Reflecting on some of Council’s many achievements.
By Angela De Palma, OCT
Photo: Matthew Plexman
As the 2018 Olympic and Paralympic Winter Games played out in Pyeongchang, I was transported back to the summer of 2011. This cruise along memory lane had less to do with Pyeongchang being announced as the host city of the Games, and more to do with fondly recalling the several weeks I spent teaching middle school students in Pyeongchang county.
The experience was both collaborative and enriching. I was in the company of 10 other Ontario educators as well as a group of Korean teachers who observed our practice. We exchanged engagement strategies, compared successes and challenges, and consulted one another on next steps.
During these final weeks of the term of the seventh Council of the Ontario College of Teachers, it’s worth reflecting upon some of its significant achievements before the eighth Council forges ahead. Like the Olympic athletes, the Council has accomplishments that it wears proudly.
The “Governing Ourselves” section of Professionally Speaking (thank you, Editorial Board) is in every issue, and for good reason. The 37-member Council, all 23 elected and 14 appointed members, takes its role of governing the teaching profession in the public interest seriously. This section includes highlights of the business completed at each quarterly Council meeting.
Here, you’ll also find the organization’s mission, vision, values and strategic priorities that frame Council’s decision-making, including decisions about the 2018 election, such as initiatives driven by the Governance Committee to increase member awareness and participation. The committee also set in motion a renewal of the College’s strategic priorities so that the eighth Council will be better prepared to ensure the objectives reflect the College’s mandate and staff can operationalize them and measure success. As an added legacy, an independent review of the organization’s governance practices will provide Council with recommendations to ensure its effectiveness.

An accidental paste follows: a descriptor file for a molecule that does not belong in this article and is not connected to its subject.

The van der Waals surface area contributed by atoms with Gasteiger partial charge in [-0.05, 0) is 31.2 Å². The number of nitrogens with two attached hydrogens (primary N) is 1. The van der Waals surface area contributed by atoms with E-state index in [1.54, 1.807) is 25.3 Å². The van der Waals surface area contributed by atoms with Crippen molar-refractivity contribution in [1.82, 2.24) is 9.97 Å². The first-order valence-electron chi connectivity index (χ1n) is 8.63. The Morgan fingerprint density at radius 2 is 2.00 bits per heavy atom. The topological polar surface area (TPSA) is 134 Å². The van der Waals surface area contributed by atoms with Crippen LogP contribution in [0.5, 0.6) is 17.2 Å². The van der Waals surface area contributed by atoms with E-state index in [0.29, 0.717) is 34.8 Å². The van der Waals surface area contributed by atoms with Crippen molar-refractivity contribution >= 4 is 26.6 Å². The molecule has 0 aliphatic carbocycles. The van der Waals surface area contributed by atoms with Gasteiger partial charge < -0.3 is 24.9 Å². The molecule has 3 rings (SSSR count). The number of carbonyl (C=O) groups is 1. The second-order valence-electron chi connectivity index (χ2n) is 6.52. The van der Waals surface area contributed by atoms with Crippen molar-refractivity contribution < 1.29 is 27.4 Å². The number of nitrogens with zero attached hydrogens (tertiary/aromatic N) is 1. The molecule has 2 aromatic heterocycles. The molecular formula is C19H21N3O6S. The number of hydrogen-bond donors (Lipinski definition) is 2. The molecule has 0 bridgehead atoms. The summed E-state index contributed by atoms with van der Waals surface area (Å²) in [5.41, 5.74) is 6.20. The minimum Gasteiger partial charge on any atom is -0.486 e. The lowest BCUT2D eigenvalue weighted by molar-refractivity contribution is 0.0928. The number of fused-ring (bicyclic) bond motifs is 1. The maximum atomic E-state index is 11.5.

Efficacy also characterizes other committees of Council. The Accreditation Committee, for example, amended the accreditation regulation to streamline the process for reviewing changes to accredited programs while retaining its rigour, ensuring that Ontario teacher preparation programs are sufficiently preparing teacher candidates for an increasingly complex profession.
The Investigation, Discipline and Fitness to Practise committees made similar strides forward. By increasing committee and roster membership and piloting a secure electronic document-sharing process with the support of College staff, panels can be formed and complete their work with greater agility. The College’s commitment to strengthening student protection culminated in Council’s amendments to College bylaws pertaining to the Protecting Students Act. Changes include updating the public register, accessed through the “Find a Teacher” search engine at oct.ca.
Supporting teacher leadership is also in the public interest. The Standards of Practice and Education Committee recommended that the Teachers’ Qualifications Regulation be amended to add two First Nations Schools Leaders Additional Qualification courses, expanding ongoing professional learning opportunities for members working with Indigenous students.
I’m grateful to Council, College staff and education stakeholders for the productive collaboration and consultation that has enriched this successful seventh term of Council. I have also appreciated opportunities to engage with members through social media and other means.
It has been a privilege to serve the public interest on a provincial leadership scale for the past three years, and as this privilege becomes entrusted to the eighth Council and a new Council Chair, I look forward to following along as a proud Ontario Certified Teacher. I invite you to do the same.